I feel like it took forever to Real detective and The beasts of no nation director Cary Fukunaga to get back behind the camera, but it’s heartwarming to know that the filmmaker has no shortage of options on the table for the sequel. Now the director is in negotiations with Universal for another project to sit on top of the growing pile.
Through Deadline, the studio is eyeing Fukunaga to make a film based on Shockwave: countdown to Hiroshima, Stephen walkerThe historical non-fiction account of the days leading up to the nuclear strike that devastated Japan, helped end World War II, and ushered in the nuclear age. Drive scriptwriter Hossein Amini is in negotiations to write the screenplay, with Working Title Films’ Tim Bevan, Eric Fellner and Liza Chasin set to produce.
Walker’s book offers a holistic account of the moment of formation of human history, recreating three weeks of stories that led to the fateful day; from the Manhattan Project scientists who created the nuclear weapon while isolated in the deserts of New Mexico, to world leaders like President Truman White House, the pilots who deployed the bomb and the Japanese casualties on the ground.
Fukunaga is next to helm Netflix original series Maniacal, featuring Emma Stone and Jonas hill, which is scheduled to shoot between August and November this year. He is also attached to lead Stanley kubrickthe Napoleon project for HBO and the Alexandre Dumas biopic The black countryt. Amini recently co-wrote the Tomas alfredson-Thriller realized The Snowman and the next series of AMC / BBC collaborations, McMafia. Fukunaga and Amini have already worked together to script the TNT adaptation of The alienist, but Fukunaga eventually relinquished leadership of the project.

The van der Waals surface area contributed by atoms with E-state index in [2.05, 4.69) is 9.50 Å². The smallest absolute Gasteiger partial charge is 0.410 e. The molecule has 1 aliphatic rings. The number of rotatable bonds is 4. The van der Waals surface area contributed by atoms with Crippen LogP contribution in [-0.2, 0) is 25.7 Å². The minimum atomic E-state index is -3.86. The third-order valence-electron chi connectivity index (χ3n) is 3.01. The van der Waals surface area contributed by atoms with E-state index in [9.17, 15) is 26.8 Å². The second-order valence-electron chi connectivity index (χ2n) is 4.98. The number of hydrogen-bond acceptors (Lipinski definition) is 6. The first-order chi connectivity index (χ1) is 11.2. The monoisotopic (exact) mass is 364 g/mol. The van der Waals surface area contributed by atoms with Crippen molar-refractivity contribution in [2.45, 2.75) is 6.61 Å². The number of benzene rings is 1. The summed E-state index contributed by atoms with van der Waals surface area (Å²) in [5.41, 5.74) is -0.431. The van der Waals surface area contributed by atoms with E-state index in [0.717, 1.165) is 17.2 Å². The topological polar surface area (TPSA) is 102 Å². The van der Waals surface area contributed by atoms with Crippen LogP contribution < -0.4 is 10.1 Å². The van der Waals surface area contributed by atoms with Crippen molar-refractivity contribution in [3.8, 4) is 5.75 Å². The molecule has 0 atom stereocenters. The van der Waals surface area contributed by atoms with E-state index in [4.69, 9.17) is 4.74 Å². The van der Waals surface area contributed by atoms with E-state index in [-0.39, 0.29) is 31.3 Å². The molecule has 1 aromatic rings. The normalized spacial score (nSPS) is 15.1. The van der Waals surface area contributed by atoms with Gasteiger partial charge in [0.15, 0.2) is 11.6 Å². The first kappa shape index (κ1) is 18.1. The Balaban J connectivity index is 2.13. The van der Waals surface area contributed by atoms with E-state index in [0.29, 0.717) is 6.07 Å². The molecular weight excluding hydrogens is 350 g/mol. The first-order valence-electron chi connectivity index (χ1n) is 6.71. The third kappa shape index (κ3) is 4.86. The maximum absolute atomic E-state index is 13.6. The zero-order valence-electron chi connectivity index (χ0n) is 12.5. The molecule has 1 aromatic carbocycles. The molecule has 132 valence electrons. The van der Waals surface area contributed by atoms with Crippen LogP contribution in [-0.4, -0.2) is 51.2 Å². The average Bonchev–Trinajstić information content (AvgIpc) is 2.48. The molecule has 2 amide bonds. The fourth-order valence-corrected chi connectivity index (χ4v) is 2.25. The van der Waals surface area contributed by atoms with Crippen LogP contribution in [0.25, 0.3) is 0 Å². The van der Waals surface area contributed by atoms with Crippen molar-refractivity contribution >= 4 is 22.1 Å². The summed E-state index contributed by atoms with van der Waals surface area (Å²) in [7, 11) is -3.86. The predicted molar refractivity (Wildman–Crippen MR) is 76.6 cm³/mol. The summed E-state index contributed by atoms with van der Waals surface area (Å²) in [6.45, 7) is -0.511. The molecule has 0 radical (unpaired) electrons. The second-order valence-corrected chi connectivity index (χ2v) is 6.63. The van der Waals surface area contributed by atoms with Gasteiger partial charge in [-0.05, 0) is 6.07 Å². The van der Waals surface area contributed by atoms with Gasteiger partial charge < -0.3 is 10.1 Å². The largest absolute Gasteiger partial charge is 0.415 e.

Here’s the synopsis for Shockwave from Amazon:
A gripping, minute-by-minute tale of the momentous event that changed our world forever On a quiet Monday morning in August 1945, a five-ton bomb — dubbed Boy by its creators, was dropped from an American plane on the Japanese city of Hiroshima. On that day, a firestorm of unimaginable power unleashed a vibrant metropolis of 300,000, leaving a third of its population dead, buildings and monuments cremated. It was the terrifying dawn of the atomic age, spawning decades of paranoia, mistrust, and a widespread and very real fear of the potential annihilation of the human race. Author Stephen Walker brilliantly recreates the three terrible weeks leading up to the wartime atomic bomb explosion – from the first successful trial in the New Mexico desert to the cataclysm and its aftermath – by presenting the story through the eyes of pilots, scientists, civilian casualties and world leaders who have been at the center of an overwhelming drama. It is a gripping, moving, frightening and remarkable portrait of an extraordinary event, a shock wave whose repercussions are still felt to this day.
The “Game of Thrones” alum has some amazingly cool new work.
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